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In addition to highlighting the non-neutrality of tort law, and its personal, real-life context, this collection brings issues of social class, ‘race’, gender, marginalisation, vulnerability and harm into conversation with core tort law topics to encourage a more critical examination of the law and its impact on different groups of people. The deliberate welcoming of both diverse topics and interpretations, alongside diverse voices, is intended to help students gain and develop further critical understanding of the goals of tort, whether they are achieved (and if so, who for, and at what cost), or whether tort law serves to perpetuate existing inequalities and division. By including a wider range of voices and views within a core tort law text, we hope to uncover the power imbalances and privileges that underpin tort law decisions and their impact on lived experiences, and provide a useful resource for those seeking to engage with more critical and diverse perspectives on tort.

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This captivating book explores uncharted territory in tort law, shedding light on underexplored viewpoints in the field.

The collection brings issues of social class, race, gender, marginalisation, vulnerability and harm into conversation with core tort law topics to encourage a more critical examination of the law and its impact on different groups of people.

Written by experts in the main areas of tort law from negligence to defamation and personal torts, chapters will:

• deepen students’ understanding of the central concepts and practices of tort law;

• uncover the power imbalances and privileges that underpin tort law decisions and their impact on lived experiences;

• amplify under-represented voices by signposting to the work and ideas of scholars that are less visible in the field.

Integrating marginalized perspectives into the curriculum and discourse, this indispensable textbook paves the way for a more inclusive and comprehensive understanding of tort law.

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This chapter examines how English defamation law treats false imputations of homosexuality before and after the 2013 libel reforms. It explores the evolution of dominant societal norms, key events and pieces of legislation that shaped the trajectory of the LGBT movement in England and Wales, and evaluates the extent to which, if at all, reputational harm for being misidentified as gay or lesbian should be legally recognised.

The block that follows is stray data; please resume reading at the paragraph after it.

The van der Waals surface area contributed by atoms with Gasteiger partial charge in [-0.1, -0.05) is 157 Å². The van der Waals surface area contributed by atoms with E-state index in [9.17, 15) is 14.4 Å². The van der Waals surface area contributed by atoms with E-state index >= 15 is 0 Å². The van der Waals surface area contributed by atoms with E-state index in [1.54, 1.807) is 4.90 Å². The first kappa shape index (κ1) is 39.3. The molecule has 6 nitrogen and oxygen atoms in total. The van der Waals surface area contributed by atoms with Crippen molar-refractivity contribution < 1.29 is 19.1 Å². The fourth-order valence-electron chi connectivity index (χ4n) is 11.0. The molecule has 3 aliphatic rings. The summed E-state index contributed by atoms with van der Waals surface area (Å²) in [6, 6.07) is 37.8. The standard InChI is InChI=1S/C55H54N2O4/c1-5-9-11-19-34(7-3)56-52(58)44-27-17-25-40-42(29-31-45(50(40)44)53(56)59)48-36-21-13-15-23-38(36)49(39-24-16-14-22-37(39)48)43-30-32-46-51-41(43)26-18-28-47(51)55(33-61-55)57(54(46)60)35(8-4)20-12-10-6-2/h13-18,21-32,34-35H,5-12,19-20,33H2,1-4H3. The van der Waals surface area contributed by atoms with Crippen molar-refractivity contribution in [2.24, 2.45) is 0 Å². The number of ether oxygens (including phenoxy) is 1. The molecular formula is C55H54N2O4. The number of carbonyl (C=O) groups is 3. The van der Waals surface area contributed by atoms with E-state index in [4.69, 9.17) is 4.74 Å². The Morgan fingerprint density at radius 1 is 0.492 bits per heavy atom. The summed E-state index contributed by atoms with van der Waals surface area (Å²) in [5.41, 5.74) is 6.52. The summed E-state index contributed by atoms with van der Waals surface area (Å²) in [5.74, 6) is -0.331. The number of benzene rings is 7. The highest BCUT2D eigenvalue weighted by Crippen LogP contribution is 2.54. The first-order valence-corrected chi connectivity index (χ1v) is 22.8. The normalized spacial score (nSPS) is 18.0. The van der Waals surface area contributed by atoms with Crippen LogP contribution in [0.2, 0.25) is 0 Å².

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In addition to highlighting the non-neutrality of tort law, and its personal, real-life context, this collection brings issues of social class, ‘race’, gender, marginalisation, vulnerability and harm into conversation with core tort law topics to encourage a more critical examination of the law and its impact on different groups of people. The deliberate welcoming of both diverse topics and interpretations, alongside diverse voices, is intended to help students gain and develop further critical understanding of the goals of tort, whether they are achieved (and if so, who for, and at what cost), or whether tort law serves to perpetuate existing inequalities and division. By including a wider range of voices and views within a core tort law text, we hope to uncover the power imbalances and privileges that underpin tort law decisions and their impact on lived experiences, and provide a useful resource for those seeking to engage with more critical and diverse perspectives on tort.

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This chapter examines the spectrum of actions which encompass the practice of image-based sexual abuse (IBSA) and the lack of a framework in tort which applies to this. IBSA falls uncomfortably into a lacuna in the provisions of tort law, especially where the person creating or sharing the images cannot be identified. Overall, despite clear and manifest harm, image-based sexual abuse fails to fall within a single tortious cause of action, or any cause of action, leaving claimants struggling to find a suitable avenue for redress. This magnifies the difficulty that (often-female) victims of IBSA face, increases barriers to obtaining a remedy, not least through cost, and exacerbates harms along intersectional identity lines, leaving marginalised communities at a greater risk of harm. The chapter explores the inadequacies of tort law as it stands for remedying a prevalent, but often hidden, and gendered, form of harm.